c) If this is still not working, you may need to resort to a mildly toxic pesticide.  This should be a last resort for the purpose of achieving a better long-term result.

 

Activity Five: Planting

1. Locate a nursery that carries native plants

2. Planting an Existing Plant

a) Plant during the plant’s dormant period.

b) Plants will come in containers or bare-root

i)  Bare-root

Plant roots need to be kept moist.  Place in saw dust, compost or mulch to hold water.

The hole should be at least the size of the root structure or 1.5 times its size.

Mix in some organic matter

                      ii)  Containerized plants

You may want to apply root growth hormone if you are concerned about the plant becoming established.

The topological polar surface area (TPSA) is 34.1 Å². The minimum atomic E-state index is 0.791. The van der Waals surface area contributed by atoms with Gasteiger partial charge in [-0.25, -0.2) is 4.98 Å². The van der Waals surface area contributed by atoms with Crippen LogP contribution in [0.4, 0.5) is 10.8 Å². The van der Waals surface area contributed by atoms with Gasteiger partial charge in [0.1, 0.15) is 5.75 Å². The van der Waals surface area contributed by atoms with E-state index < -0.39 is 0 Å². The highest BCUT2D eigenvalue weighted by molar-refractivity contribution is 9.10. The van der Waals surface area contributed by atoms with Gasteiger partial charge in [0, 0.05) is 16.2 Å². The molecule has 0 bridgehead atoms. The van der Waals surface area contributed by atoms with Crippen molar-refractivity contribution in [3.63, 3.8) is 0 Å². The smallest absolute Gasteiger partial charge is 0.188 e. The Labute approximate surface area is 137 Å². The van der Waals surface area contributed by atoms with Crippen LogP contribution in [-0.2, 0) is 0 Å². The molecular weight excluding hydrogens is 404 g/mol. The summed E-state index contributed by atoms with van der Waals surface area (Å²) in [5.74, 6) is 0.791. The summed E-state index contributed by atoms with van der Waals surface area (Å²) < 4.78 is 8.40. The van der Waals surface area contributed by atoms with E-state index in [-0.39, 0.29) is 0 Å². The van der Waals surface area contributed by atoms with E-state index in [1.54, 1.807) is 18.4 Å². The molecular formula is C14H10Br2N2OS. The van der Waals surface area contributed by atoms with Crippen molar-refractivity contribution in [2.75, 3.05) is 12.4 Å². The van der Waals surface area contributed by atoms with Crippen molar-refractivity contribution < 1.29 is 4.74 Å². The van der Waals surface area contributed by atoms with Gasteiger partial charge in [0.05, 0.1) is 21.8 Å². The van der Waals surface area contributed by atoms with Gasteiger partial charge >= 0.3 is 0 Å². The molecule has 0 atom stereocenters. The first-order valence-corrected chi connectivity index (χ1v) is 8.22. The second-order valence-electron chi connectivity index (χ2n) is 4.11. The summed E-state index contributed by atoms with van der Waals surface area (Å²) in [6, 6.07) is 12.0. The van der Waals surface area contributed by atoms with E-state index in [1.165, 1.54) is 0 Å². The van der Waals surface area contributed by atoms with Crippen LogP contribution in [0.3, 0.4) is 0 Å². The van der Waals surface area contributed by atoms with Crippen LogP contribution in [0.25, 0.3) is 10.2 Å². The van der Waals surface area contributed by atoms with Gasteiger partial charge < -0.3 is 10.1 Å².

For plants that are balled and burlapped dig a hole 1.5 – 2 times the width of the root ball. 

Place the crown flush with the level of the soil.

If you are planting a tree, create a circular dam around the hole of the tree to hold water.

Consider staking the tree until established.

Since sowing directions vary from plant species to plant species, follow the directions on the packet.

 

Activity Six: Maintenance

Students will learn what is involved in maintaining their naturescaped site.

  1. Watering new plants.
  2. Weed removal - do this early and often to remove seed source.
  3. Weeding is reduced as native plants fill in.
  4. Keep areas unplanted areas covered with compost until plants go in.
  5. You may also use a form of obstruction to prevent weed growth such as newspaper or cardboard.

 

CONCLUSION

After completing this lesson, students will understand the differences between traditional landscaping and naturescaping. Moreover, students will comprehend the numerous benefits naturescaping has on environment and human health. This lesson will hopefully encourage students to take an interest in naturescaping so that they ultimately implement techniques they learned in this lesson at their own personal site.